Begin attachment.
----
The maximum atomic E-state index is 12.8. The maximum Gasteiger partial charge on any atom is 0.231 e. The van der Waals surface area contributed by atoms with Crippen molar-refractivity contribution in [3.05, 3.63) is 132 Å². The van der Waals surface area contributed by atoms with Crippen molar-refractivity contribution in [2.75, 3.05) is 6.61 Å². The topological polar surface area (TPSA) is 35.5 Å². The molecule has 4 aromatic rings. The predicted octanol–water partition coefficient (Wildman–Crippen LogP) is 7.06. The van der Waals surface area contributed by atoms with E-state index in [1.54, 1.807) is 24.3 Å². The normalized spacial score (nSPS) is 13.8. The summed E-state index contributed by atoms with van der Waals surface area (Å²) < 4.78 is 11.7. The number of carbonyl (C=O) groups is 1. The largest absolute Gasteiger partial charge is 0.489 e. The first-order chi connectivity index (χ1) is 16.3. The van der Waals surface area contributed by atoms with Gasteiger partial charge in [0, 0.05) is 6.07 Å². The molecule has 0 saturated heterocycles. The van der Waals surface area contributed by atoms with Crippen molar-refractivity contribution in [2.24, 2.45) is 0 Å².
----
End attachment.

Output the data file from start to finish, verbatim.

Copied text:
The maximum atomic E-state index is 12.8. The maximum Gasteiger partial charge on any atom is 0.231 e. The van der Waals surface area contributed by atoms with Crippen molar-refractivity contribution in [3.05, 3.63) is 132 Å². The van der Waals surface area contributed by atoms with Crippen molar-refractivity contribution in [2.75, 3.05) is 6.61 Å². The topological polar surface area (TPSA) is 35.5 Å². The molecule has 4 aromatic rings. The predicted octanol–water partition coefficient (Wildman–Crippen LogP) is 7.06. The van der Waals surface area contributed by atoms with E-state index in [1.54, 1.807) is 24.3 Å². The normalized spacial score (nSPS) is 13.8. The summed E-state index contributed by atoms with van der Waals surface area (Å²) < 4.78 is 11.7. The number of carbonyl (C=O) groups is 1. The largest absolute Gasteiger partial charge is 0.489 e. The first-order chi connectivity index (χ1) is 16.3. The van der Waals surface area contributed by atoms with Gasteiger partial charge in [0, 0.05) is 6.07 Å². The molecule has 0 saturated heterocycles. The van der Waals surface area contributed by atoms with Crippen molar-refractivity contribution in [2.24, 2.45) is 0 Å².